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The Home Office Is Accessing Thousands Of People's NHS Data To Trace Illegal Immigrants

The Home Office made 2,367 requests for NHS records in the first three months of 2016 – more than three times as many as two years ago.

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The Home Office has dramatically increased the number of requests it is making for access to NHS records, a little-known tactic the department uses to trace people it suspects of being in the UK illegally.

Analysis by BuzzFeed News of official figures published on Friday by the Health and Social Care Information Centre (HSCIC) – an offshoot of the Department of Health – shows the number of requests from the Home Office in the first three months of 2016 was 84% higher than a year before, and more than 225% higher than in 2014.

Medical records are generally protected by strong data protection laws that forbid them being shared even among government bodies without patients' permission. However, the Home Office, like the police and the National Crime Agency (NCA), has an exemption allowing it to access non-clinical records.

This means these agencies can see when and where a patient accessed NHS services, but do not see details of medical conditions or any treatment they received.

The agencies do not need a court order to access this data. Typically, the Home Office gets general information – what hospital or GP clinic a patient uses – from centralised records, then contacts the clinic directly for specific details.

The Home Office made 725 requests for records in the first three months of 2014, official data shows, rising to 1,289 for the same period in 2015, and 2,367 in the first three months of 2016 – a threefold increase in two years.

The police and the NCA, which also routinely access non-clinical NHS records, have previously stated they do so in the pursuit of serious criminals, but the HSCIC has stated in published reports that the Home Office's use of the records is predominantly to track down suspect illegal immigrants.

The NCA made 550 requests for NHS data in the first three months of 2016, less than a quarter of the Home Office's total.

Amnesty International told BuzzFeed News it was alarmed at the "dramatic increase" in the use of NHS records by the Home Office.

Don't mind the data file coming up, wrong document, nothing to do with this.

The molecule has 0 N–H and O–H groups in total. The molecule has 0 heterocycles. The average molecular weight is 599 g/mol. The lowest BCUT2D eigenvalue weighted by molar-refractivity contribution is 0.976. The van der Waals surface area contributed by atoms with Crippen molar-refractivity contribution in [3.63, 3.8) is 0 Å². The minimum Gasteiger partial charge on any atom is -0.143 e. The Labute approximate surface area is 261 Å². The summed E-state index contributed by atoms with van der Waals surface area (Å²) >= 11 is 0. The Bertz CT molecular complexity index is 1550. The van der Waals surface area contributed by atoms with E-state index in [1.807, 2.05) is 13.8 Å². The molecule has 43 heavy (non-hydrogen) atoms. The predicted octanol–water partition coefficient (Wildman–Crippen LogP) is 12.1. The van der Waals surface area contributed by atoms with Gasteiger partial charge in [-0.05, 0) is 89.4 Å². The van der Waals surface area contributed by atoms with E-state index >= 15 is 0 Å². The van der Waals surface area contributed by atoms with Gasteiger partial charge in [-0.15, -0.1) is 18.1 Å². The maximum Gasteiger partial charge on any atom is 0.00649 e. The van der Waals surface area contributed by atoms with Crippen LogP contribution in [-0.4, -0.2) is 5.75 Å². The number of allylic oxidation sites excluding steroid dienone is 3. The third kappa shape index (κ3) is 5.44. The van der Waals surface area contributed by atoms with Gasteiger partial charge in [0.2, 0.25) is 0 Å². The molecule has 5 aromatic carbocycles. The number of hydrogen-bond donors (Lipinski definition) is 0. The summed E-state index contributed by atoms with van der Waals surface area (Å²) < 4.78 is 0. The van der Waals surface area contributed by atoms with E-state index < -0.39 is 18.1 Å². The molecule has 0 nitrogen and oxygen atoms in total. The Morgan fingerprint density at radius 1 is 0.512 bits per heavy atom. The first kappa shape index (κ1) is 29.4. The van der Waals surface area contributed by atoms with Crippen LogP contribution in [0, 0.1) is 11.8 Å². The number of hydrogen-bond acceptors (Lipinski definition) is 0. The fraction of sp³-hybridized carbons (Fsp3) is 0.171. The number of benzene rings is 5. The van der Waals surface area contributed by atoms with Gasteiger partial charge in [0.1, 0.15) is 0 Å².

“Governments have a right to control their borders, but how they do it matters," said Audrey Gaughran, Amnesty's director of global issues and research. "Using the health service and NHS records for immigration control is deeply disturbing. It could mean people in desperate need of medical treatment are too afraid to approach a doctor and it could leave medical professionals facing unacceptable ethical dilemmas.

“The dramatic rise in the government’s requests for health records has far reaching and potentially alarming implications – not just for the risks it poses to people who need medical care, but for data protection for the general public across the board.”

Phil Booth, coordinator of MedConfidential, a group lobbying to protect patient confidentiality, said the discovery was part of a wider trend.

"Home Office rifling through NHS databases has doubled in six months – yet they’re still refusing any oversight of what they’re doing or why," he said.

“The Home Office demand for data on citizens seems to be endless, while demanding even more power. Today the bulk data powers in the investigatory powers bill are sped through parliament, and it’s only days after it was revealed the Home Office wants to link data on citizens together, never to be deleted."

The Home Office had not returned a request for comment from BuzzFeed News by the time of publication.

James Ball is a special correspondent for BuzzFeed News and is based in London. PGP: here

Contact James Ball at James.Ball@buzzfeed.com.

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